Story of the Week

Posted: 03.03.2015
General Motors: The Year of 1956
By: Robert Tate, Automotive Historian/Researcher
Images: Courtesy of the National Automotive History Collection

 

The year 1956 was a very good period for the General Motors Corporation. The late Mr. Harlow Curtice was President and the late Mr. Harley Earl responsible for styling and design of GM vehicles. On a historical note, at this same time, a young man by the name of Elvis Presley was making his way up the music charts and the movie ‘Giant’ featuring Rock Hudson, Elizabeth Taylor, and James Dean became a box office favorite. This was also the year that the General Motors Technical Center opened its doors for operation. The Center was developed by Eliel and Eero Saarinen on a 330 acre site in Warren, Michigan. The dedication took place on May, 15, 1956 and featured President Eisenhower, GM President Harlow H. Curtice, and GM Consultant CF Kettering.

 

Buick 1956 Roadmaster

 

In this same year, General Motors also introduced the memorable Motorama shows of 1956 that had millions of visitors from all over the world. The Motorama shows inspired many positive reviews for the company because so many people thoroughly enjoyed the experience. The Stylists at General Motors designed several great looking automobile designs in 1956. Mr. Harley Earl supervised five separate automotive design studios, one for each General Motors division. The design teams were made up with a dynamic team of talented stylists including the late Ed Glowacke, Charles Jordan, Bill Mitchell, and the very talented Damsels of Designs in addition to many other talented designers.

 

Cadillac Eldarado 1956

 

The automobile industry contributed immensely to the economic progress in the year 1956. With its increase in sales, the automotive industry would prove profitable to the United States’ economy. Production played a significant role in this success. The new and improved 1956 GM passenger vehicles were introduced in October and November of 1955. Buick, Cadillac, Chevrolet, Oldsmobile, and Pontiac passenger cars carried on the GM tradition by introducing added values to and improvements in styling, performance, and safety in 1956. There was also a wider selection of body styles with four-door hardtops which were introduced on all five GM passenger lines.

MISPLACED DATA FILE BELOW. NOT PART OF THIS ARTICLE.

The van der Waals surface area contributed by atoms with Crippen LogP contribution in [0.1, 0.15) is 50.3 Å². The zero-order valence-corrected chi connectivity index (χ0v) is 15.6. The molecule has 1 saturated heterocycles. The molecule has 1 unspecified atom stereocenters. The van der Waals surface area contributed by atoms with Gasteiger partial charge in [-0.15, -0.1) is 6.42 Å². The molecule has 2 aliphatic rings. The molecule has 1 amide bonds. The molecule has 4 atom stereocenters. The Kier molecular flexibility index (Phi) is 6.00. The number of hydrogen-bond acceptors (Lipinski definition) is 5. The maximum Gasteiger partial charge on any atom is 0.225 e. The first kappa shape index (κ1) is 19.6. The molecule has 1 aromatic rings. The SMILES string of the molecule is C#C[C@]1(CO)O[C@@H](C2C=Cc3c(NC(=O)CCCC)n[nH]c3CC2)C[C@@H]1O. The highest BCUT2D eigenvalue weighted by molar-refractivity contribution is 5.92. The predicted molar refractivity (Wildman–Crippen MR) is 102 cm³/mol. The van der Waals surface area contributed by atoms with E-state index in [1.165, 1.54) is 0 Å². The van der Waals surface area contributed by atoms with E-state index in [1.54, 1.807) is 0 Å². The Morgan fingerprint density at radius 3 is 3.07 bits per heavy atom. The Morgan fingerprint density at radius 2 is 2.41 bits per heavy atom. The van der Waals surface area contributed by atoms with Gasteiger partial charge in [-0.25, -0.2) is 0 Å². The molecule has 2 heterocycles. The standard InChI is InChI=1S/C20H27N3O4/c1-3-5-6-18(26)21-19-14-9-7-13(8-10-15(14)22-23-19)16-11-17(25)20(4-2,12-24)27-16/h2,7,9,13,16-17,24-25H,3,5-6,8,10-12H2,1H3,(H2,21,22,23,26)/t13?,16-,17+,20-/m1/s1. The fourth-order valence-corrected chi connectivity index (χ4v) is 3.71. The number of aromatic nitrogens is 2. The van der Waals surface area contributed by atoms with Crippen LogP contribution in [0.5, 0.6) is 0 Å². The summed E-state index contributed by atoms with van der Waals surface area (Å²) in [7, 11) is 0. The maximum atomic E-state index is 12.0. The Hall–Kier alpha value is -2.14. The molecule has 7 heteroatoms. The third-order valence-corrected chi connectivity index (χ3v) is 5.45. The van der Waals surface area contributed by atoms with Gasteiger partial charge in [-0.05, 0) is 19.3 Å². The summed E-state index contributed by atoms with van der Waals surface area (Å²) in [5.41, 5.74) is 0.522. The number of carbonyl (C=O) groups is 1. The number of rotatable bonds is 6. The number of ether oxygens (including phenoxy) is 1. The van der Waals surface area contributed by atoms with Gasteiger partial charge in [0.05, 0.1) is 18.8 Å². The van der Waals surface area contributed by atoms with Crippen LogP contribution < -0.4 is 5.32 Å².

Chevrolet Bel-Air 1956

 

In 1956, the popularity of General Motors’ station wagon models was continuing to grow because of consumer demand. Chevrolet offered six different station wagon models including two new 9-passenger models, all of which were available with either the 6 or 8- cylinder engine. General Motors’ production lines offered a rainbow of fascinating colors for the car purchasers in 1956. As an example, the Buick line offered new paint colors such as Claret red and Tahiti Coral, both of which became very popular among consumers. Other popular colors for the Cadillac line included Princess Green or Mountain Laurel which were also favorites among consumers.

 

Oldsmobile 1956

 

During the first quarter, unit sales of cars and trucks from GM’s plants in the United States were nearly equal to the record first quarter sales in 1955. However, a decline in GM passenger car sales was substantially offset by an increase in truck sales. Chevrolet’s motor division and Buick, Oldsmobile, and Pontiac’s assembly division announced plans for construction of new assembly plants to provide additional capacity to meet the increased demand for GM products during the first quarter. 

 

Pontiac 1956 

 

Another significant feat this year in General Motors’ history was the design and development of the revolutionary, lightweight, low cost passenger train which was built through the teamwork of Electro-Motive and GMC Truck & Coach division. The designer of the train was the late Mr. Charles (Chuck) Jordan. Jordan was Director of Design from 1977 until he later retired in 1992. He was responsible for the entire GM design staff. He later designed GM Motorama dream cars.

 

 1956 Aerotrain

 

 In conclusion, throughout the year of 1956, General Motors both maintained its position in a highly competitive automotive industry and led the way in technology, engineering and inspirational design. General Motors had a wide public acceptance of its cars and trucks. One of the most popular advertising themes for General Motors in 1956 was “In technical progress General Motors leads the way”. The year 1956 for General Motors will always have a special place in automotive history for many generations to come.
 

A special thanks to Robert Tate, Automotive Historian and Researcher, for donating the story to the MotorCities Story of the Week program. Photographs are courtesy of the National Automotive History Collection. (Bibliography: Mc Call M.P Walter. “80 Years of Cadillac La Salle’. Published in 1988 by Crestline publishing. Bayley Stephen. “Harley Earl and The Dream Machine “. 1983. Powell Tracy. “General Motors Styling 1927-1958 Genesis of the world’s largest design studio, 2007. GM Shareholders Quarterly, March 31, 1956. )

For further information on photos please visit http://www.detroitpubliclibrary.org/ or email nahc@detroitpubliclibrary.org. Please do not republish the story and/or photographs without permission of MotorCities National Heritage Area.


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